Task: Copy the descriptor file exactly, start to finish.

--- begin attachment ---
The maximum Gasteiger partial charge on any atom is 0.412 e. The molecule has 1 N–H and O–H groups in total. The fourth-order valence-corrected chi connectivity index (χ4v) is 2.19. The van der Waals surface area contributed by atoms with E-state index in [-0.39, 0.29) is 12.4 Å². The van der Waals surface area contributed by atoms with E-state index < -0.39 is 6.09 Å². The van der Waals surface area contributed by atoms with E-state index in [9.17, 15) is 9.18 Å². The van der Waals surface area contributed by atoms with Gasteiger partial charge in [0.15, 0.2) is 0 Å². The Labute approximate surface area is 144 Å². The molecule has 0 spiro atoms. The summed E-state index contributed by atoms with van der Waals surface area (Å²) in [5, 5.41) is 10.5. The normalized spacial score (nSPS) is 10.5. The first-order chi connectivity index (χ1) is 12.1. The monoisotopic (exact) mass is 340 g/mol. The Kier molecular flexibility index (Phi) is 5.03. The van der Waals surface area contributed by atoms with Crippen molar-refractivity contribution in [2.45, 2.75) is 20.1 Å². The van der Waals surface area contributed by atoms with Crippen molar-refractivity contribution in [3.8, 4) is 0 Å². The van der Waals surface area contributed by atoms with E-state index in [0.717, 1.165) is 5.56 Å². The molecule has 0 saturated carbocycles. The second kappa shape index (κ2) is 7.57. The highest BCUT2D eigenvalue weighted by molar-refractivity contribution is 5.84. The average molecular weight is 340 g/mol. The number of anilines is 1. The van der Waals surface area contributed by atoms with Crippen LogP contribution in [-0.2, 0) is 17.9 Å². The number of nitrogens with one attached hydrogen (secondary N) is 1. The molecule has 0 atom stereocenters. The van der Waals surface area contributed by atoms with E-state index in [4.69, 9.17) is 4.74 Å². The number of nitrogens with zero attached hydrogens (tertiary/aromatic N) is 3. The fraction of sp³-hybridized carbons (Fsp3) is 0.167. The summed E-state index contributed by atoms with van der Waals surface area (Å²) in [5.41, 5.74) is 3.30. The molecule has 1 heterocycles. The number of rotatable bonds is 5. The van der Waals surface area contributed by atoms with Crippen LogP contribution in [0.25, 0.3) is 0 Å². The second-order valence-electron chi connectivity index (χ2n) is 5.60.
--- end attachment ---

The maximum Gasteiger partial charge on any atom is 0.412 e. The molecule has 1 N–H and O–H groups in total. The fourth-order valence-corrected chi connectivity index (χ4v) is 2.19. The van der Waals surface area contributed by atoms with E-state index in [-0.39, 0.29) is 12.4 Å². The van der Waals surface area contributed by atoms with E-state index < -0.39 is 6.09 Å². The van der Waals surface area contributed by atoms with E-state index in [9.17, 15) is 9.18 Å². The van der Waals surface area contributed by atoms with Gasteiger partial charge in [0.15, 0.2) is 0 Å². The Labute approximate surface area is 144 Å². The molecule has 0 spiro atoms. The summed E-state index contributed by atoms with van der Waals surface area (Å²) in [5, 5.41) is 10.5. The normalized spacial score (nSPS) is 10.5. The first-order chi connectivity index (χ1) is 12.1. The monoisotopic (exact) mass is 340 g/mol. The Kier molecular flexibility index (Phi) is 5.03. The van der Waals surface area contributed by atoms with Crippen molar-refractivity contribution in [2.45, 2.75) is 20.1 Å². The van der Waals surface area contributed by atoms with Crippen molar-refractivity contribution in [3.8, 4) is 0 Å². The van der Waals surface area contributed by atoms with E-state index in [0.717, 1.165) is 5.56 Å². The molecule has 0 saturated carbocycles. The second kappa shape index (κ2) is 7.57. The highest BCUT2D eigenvalue weighted by molar-refractivity contribution is 5.84. The average molecular weight is 340 g/mol. The number of anilines is 1. The van der Waals surface area contributed by atoms with Crippen LogP contribution in [-0.2, 0) is 17.9 Å². The number of nitrogens with one attached hydrogen (secondary N) is 1. The molecule has 0 atom stereocenters. The van der Waals surface area contributed by atoms with E-state index in [4.69, 9.17) is 4.74 Å². The number of nitrogens with zero attached hydrogens (tertiary/aromatic N) is 3. The fraction of sp³-hybridized carbons (Fsp3) is 0.167. The summed E-state index contributed by atoms with van der Waals surface area (Å²) in [5.41, 5.74) is 3.30. The molecule has 1 heterocycles. The number of rotatable bonds is 5. The van der Waals surface area contributed by atoms with Crippen LogP contribution in [0.25, 0.3) is 0 Å². The second-order valence-electron chi connectivity index (χ2n) is 5.60.